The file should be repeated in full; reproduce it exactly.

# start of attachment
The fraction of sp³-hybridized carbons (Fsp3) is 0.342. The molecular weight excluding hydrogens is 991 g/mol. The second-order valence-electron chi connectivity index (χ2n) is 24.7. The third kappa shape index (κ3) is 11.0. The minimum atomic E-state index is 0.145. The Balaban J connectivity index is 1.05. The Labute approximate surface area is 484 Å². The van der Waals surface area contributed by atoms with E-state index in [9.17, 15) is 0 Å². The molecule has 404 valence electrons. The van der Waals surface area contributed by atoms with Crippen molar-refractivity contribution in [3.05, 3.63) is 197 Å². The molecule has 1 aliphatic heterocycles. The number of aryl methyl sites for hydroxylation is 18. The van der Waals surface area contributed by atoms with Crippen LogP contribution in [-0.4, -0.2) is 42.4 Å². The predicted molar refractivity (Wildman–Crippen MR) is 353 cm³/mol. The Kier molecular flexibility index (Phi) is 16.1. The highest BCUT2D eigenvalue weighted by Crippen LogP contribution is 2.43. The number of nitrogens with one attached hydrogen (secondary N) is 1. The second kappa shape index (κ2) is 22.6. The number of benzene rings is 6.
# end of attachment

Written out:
The fraction of sp³-hybridized carbons (Fsp3) is 0.342. The molecular weight excluding hydrogens is 991 g/mol. The second-order valence-electron chi connectivity index (χ2n) is 24.7. The third kappa shape index (κ3) is 11.0. The minimum atomic E-state index is 0.145. The Balaban J connectivity index is 1.05. The Labute approximate surface area is 484 Å². The van der Waals surface area contributed by atoms with E-state index in [9.17, 15) is 0 Å². The molecule has 404 valence electrons. The van der Waals surface area contributed by atoms with Crippen molar-refractivity contribution in [3.05, 3.63) is 197 Å². The molecule has 1 aliphatic heterocycles. The number of aryl methyl sites for hydroxylation is 18. The van der Waals surface area contributed by atoms with Crippen LogP contribution in [-0.4, -0.2) is 42.4 Å². The predicted molar refractivity (Wildman–Crippen MR) is 353 cm³/mol. The Kier molecular flexibility index (Phi) is 16.1. The highest BCUT2D eigenvalue weighted by Crippen LogP contribution is 2.43. The number of nitrogens with one attached hydrogen (secondary N) is 1. The second kappa shape index (κ2) is 22.6. The number of benzene rings is 6.